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State of the art in selection of variables and functional forms in multivariable analysis—outstanding issues



How to select variables and identify functional forms for continuous variables is a key concern when creating a multivariable model. Ad hoc ‘traditional’ approaches to variable selection have been in use for at least 50 years. Similarly, methods for determining functional forms for continuous variables were first suggested many years ago. More recently, many alternative approaches to address these two challenges have been proposed, but knowledge of their properties and meaningful comparisons between them are scarce. To define a state of the art and to provide evidence-supported guidance to researchers who have only a basic level of statistical knowledge, many outstanding issues in multivariable modelling remain. Our main aims are to identify and illustrate such gaps in the literature and present them at a moderate technical level to the wide community of practitioners, researchers and students of statistics.


We briefly discuss general issues in building descriptive regression models, strategies for variable selection, different ways of choosing functional forms for continuous variables and methods for combining the selection of variables and functions. We discuss two examples, taken from the medical literature, to illustrate problems in the practice of modelling.


Our overview revealed that there is not yet enough evidence on which to base recommendations for the selection of variables and functional forms in multivariable analysis. Such evidence may come from comparisons between alternative methods. In particular, we highlight seven important topics that require further investigation and make suggestions for the direction of further research.


Selection of variables and of functional forms are important topics in multivariable analysis. To define a state of the art and to provide evidence-supported guidance to researchers who have only a basic level of statistical knowledge, further comparative research is required.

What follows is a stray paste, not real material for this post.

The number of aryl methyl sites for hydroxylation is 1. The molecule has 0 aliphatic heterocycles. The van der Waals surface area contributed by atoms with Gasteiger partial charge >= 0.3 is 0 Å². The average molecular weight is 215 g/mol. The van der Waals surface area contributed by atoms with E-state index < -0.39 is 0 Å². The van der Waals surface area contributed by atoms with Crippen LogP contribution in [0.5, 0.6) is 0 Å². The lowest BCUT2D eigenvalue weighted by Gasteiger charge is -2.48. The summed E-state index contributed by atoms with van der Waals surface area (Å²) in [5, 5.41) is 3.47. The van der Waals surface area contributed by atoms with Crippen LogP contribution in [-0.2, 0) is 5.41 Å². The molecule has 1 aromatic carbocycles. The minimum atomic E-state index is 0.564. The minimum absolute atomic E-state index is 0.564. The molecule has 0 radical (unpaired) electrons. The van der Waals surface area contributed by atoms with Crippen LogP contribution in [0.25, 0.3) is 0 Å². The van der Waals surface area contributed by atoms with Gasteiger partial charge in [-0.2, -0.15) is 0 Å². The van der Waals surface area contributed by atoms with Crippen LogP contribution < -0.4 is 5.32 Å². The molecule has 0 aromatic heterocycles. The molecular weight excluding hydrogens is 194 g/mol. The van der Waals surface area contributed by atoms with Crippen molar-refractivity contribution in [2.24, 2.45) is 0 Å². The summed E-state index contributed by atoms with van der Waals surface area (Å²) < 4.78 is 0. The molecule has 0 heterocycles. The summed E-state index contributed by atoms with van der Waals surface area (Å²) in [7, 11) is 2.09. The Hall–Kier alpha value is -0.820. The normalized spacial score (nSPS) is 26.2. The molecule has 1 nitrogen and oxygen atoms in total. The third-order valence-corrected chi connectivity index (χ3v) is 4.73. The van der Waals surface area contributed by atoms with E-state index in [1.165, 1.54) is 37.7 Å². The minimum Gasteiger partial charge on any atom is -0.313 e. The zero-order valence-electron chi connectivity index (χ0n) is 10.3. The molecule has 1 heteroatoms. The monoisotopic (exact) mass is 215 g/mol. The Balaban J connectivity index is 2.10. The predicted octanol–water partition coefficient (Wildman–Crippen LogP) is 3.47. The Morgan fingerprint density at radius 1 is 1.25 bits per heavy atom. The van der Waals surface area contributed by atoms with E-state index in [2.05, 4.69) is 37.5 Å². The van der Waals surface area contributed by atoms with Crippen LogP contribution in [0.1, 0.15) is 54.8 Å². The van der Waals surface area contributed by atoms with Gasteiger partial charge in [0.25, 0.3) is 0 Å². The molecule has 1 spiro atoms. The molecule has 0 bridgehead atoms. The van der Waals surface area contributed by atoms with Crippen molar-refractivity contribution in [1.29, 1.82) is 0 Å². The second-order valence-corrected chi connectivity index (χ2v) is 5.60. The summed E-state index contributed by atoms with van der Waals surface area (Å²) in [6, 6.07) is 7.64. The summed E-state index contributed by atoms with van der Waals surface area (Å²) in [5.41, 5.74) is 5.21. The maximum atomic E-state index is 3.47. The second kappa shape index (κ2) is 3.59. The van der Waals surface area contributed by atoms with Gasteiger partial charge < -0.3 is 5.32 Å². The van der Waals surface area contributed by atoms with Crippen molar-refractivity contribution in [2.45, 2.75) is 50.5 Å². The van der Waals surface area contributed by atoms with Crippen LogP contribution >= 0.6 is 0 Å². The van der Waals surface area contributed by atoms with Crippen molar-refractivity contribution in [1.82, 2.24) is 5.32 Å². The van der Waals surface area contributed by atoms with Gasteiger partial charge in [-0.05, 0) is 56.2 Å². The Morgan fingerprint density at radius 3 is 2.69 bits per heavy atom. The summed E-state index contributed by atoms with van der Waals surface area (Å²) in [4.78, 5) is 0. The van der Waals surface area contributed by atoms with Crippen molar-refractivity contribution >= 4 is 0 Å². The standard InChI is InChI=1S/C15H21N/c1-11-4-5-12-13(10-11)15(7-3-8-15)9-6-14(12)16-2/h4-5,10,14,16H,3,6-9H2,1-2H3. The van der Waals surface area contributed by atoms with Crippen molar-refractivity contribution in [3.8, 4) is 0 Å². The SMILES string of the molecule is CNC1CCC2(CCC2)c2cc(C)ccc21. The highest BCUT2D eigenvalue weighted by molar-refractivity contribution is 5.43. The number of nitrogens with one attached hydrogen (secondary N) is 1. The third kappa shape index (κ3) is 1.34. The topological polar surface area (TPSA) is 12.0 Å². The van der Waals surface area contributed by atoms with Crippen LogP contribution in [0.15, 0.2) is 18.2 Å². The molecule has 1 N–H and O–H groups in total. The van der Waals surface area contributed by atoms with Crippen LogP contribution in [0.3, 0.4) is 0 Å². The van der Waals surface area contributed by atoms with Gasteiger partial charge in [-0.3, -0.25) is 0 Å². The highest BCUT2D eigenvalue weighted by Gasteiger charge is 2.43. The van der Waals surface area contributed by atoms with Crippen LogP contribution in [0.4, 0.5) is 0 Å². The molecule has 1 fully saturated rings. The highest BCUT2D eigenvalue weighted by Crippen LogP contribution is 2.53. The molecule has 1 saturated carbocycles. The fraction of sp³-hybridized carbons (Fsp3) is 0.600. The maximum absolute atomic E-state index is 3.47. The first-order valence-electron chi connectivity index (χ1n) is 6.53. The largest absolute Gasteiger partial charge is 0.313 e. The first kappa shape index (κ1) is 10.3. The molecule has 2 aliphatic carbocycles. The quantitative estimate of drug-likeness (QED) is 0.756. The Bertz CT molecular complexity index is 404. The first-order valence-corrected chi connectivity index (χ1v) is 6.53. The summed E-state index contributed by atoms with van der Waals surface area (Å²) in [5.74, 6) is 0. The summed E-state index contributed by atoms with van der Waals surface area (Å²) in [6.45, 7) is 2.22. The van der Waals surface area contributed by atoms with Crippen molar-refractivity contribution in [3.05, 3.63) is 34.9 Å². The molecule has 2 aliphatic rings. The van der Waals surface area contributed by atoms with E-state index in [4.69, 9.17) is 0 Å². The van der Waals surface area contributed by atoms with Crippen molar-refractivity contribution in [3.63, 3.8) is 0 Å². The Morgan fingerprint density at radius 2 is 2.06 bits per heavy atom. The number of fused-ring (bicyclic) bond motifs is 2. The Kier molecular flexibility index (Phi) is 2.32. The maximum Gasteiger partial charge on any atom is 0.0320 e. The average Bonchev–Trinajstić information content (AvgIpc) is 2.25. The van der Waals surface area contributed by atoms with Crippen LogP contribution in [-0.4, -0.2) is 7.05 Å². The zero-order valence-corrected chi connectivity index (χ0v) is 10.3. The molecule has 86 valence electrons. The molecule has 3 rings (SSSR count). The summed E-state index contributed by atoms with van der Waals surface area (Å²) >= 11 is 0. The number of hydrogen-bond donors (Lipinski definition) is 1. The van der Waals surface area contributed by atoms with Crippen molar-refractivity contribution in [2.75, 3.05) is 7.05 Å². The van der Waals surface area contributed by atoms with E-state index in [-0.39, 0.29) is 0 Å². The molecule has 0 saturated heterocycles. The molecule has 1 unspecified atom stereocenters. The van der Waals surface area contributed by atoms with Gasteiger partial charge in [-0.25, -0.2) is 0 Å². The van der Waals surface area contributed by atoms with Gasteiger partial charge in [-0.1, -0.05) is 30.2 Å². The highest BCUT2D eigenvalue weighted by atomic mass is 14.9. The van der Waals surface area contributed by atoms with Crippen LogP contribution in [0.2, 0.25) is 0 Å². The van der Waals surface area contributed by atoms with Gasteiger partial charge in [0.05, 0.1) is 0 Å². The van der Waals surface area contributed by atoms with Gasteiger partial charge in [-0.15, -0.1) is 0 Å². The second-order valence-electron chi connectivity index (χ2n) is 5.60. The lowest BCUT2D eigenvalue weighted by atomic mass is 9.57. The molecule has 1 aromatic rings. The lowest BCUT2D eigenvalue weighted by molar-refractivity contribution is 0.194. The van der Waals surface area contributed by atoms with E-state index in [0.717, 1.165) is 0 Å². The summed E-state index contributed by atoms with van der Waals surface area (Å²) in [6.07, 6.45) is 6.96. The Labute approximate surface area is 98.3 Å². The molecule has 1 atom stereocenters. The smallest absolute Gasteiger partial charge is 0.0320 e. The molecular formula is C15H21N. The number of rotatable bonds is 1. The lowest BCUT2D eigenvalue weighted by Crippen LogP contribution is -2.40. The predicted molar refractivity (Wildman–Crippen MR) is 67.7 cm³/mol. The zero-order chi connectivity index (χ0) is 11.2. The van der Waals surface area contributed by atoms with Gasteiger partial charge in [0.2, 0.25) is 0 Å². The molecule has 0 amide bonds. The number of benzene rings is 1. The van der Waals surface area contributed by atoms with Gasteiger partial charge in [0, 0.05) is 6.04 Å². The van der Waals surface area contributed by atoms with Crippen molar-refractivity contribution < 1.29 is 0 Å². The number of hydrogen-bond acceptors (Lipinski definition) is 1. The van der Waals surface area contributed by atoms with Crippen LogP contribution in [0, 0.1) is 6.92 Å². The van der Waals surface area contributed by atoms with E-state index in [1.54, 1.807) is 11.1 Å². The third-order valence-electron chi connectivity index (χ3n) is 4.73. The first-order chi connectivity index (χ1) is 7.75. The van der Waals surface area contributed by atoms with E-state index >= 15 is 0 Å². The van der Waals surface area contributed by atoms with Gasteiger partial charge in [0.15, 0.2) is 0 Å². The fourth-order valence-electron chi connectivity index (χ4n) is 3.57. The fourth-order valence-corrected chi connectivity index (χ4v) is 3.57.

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Progress in the theory of mathematical statistics and expansion of computational resources and technology have led to rapid developments in statistical methodology, resulting in many more complex and flexible statistical modelling techniques. Unfortunately, many of these methodological developments are ignored in the analysis of medical data. Consequently, design and analysis of observational studies often exhibit serious weaknesses. To help bridge the gap between recent methodological developments and applications, the STRengthening Analytical Thinking for Observational Studies (STRATOS) initiative was launched in 2013 [98]. Currently, the initiative has nine topic groups working on various statistical issues in planning and analysis of observational studies. Here we concentrate on issues relevant to topic group 2 (TG2) ‘selection of variables and functional forms in multivariable analysis’, which focuses on identifying influential variables and gaining insight into their individual and joint relationships with the outcome.

By definition, work in TG2 is primarily concerned with statistical model building. In this respect, it should be noted that STRATOS also has related topic groups working on prediction (TG6) and modelling issues in causal inference (TG7). In a thought-provoking paper, Breiman [16] differentiated between a data modelling culture and an algorithmic modelling culture. In several comments to this paper [26, 35], differences between possible ways of statistical modelling were discussed. TG2 concentrates mainly on the data modelling culture. As the conflation and confusion between topics and approaches in modelling are common, we will clarify our background and aim by referring to the paper ‘To Explain or to Predict’ by Shmueli [106]. The latter author explains differences in three conceptual modelling approaches: descriptive, predictive and explanatory modelling. Descriptive modelling is the most commonly used approach, and it mainly builds on the data modelling culture. It does not directly aim at obtaining optimal predictive performance, but at capturing the data structure parsimoniously. Nevertheless, a suitable descriptive model is often also an acceptable predictive model. In some fields, the term explanatory modelling is used exclusively for testing causal theory. As this paper concentrates on issues in descriptive modelling, aspects of causal modelling will be ignored as causal inferences cannot be drawn from models formulated using a descriptive approach. See Dorie et al. [31] and several comments to this paper for a discussion of the large number of issues in causal inference.